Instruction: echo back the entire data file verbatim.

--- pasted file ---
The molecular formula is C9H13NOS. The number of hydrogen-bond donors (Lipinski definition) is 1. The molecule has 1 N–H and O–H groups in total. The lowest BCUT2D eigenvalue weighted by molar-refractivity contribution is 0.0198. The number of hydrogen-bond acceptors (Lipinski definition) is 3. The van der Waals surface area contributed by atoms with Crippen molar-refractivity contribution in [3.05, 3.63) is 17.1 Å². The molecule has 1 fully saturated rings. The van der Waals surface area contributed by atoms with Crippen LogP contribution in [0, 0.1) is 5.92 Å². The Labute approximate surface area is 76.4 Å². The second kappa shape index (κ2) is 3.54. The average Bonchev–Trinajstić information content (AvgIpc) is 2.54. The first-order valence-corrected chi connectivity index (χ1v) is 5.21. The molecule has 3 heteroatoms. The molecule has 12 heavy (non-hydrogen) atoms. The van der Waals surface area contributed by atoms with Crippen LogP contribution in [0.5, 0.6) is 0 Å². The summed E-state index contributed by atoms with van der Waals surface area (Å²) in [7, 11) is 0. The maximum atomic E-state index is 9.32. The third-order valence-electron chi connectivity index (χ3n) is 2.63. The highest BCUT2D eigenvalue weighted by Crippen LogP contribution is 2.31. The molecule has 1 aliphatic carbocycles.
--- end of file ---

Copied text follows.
The molecular formula is C9H13NOS. The number of hydrogen-bond donors (Lipinski definition) is 1. The molecule has 1 N–H and O–H groups in total. The lowest BCUT2D eigenvalue weighted by molar-refractivity contribution is 0.0198. The number of hydrogen-bond acceptors (Lipinski definition) is 3. The van der Waals surface area contributed by atoms with Crippen molar-refractivity contribution in [3.05, 3.63) is 17.1 Å². The molecule has 1 fully saturated rings. The van der Waals surface area contributed by atoms with Crippen LogP contribution in [0, 0.1) is 5.92 Å². The Labute approximate surface area is 76.4 Å². The second kappa shape index (κ2) is 3.54. The average Bonchev–Trinajstić information content (AvgIpc) is 2.54. The first-order valence-corrected chi connectivity index (χ1v) is 5.21. The molecule has 3 heteroatoms. The molecule has 12 heavy (non-hydrogen) atoms. The van der Waals surface area contributed by atoms with Crippen LogP contribution in [0.5, 0.6) is 0 Å². The summed E-state index contributed by atoms with van der Waals surface area (Å²) in [7, 11) is 0. The maximum atomic E-state index is 9.32. The third-order valence-electron chi connectivity index (χ3n) is 2.63. The highest BCUT2D eigenvalue weighted by Crippen LogP contribution is 2.31. The molecule has 1 aliphatic carbocycles.